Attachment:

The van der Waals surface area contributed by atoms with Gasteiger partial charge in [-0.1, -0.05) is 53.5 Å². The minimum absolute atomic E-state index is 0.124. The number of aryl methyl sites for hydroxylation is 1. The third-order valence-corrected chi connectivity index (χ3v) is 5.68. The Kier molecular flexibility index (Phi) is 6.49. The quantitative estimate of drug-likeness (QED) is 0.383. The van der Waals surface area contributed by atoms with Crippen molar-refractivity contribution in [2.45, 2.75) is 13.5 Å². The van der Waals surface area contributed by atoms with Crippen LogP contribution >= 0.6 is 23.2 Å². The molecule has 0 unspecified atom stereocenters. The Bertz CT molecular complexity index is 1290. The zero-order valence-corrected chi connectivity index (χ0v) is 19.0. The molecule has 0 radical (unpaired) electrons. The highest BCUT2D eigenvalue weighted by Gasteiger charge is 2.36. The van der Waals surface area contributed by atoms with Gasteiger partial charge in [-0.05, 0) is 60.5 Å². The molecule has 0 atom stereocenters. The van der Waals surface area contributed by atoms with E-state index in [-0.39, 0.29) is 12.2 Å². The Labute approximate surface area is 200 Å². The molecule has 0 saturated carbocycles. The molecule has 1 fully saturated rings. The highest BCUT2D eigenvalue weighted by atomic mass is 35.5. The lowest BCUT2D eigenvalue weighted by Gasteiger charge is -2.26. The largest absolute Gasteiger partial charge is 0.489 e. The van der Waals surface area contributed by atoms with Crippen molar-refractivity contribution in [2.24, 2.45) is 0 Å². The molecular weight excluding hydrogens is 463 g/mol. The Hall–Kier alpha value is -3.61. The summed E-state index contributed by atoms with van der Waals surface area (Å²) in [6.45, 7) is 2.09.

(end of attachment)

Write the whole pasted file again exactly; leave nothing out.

The van der Waals surface area contributed by atoms with Gasteiger partial charge in [-0.1, -0.05) is 53.5 Å². The minimum absolute atomic E-state index is 0.124. The number of aryl methyl sites for hydroxylation is 1. The third-order valence-corrected chi connectivity index (χ3v) is 5.68. The Kier molecular flexibility index (Phi) is 6.49. The quantitative estimate of drug-likeness (QED) is 0.383. The van der Waals surface area contributed by atoms with Crippen molar-refractivity contribution in [2.45, 2.75) is 13.5 Å². The van der Waals surface area contributed by atoms with Crippen LogP contribution >= 0.6 is 23.2 Å². The molecule has 0 unspecified atom stereocenters. The Bertz CT molecular complexity index is 1290. The zero-order valence-corrected chi connectivity index (χ0v) is 19.0. The molecule has 0 radical (unpaired) electrons. The highest BCUT2D eigenvalue weighted by Gasteiger charge is 2.36. The van der Waals surface area contributed by atoms with Gasteiger partial charge in [-0.05, 0) is 60.5 Å². The molecule has 0 atom stereocenters. The van der Waals surface area contributed by atoms with E-state index in [-0.39, 0.29) is 12.2 Å². The Labute approximate surface area is 200 Å². The molecule has 0 saturated carbocycles. The molecule has 1 fully saturated rings. The highest BCUT2D eigenvalue weighted by atomic mass is 35.5. The lowest BCUT2D eigenvalue weighted by Gasteiger charge is -2.26. The largest absolute Gasteiger partial charge is 0.489 e. The van der Waals surface area contributed by atoms with Crippen molar-refractivity contribution in [2.24, 2.45) is 0 Å². The molecular weight excluding hydrogens is 463 g/mol. The Hall–Kier alpha value is -3.61. The summed E-state index contributed by atoms with van der Waals surface area (Å²) in [6.45, 7) is 2.09.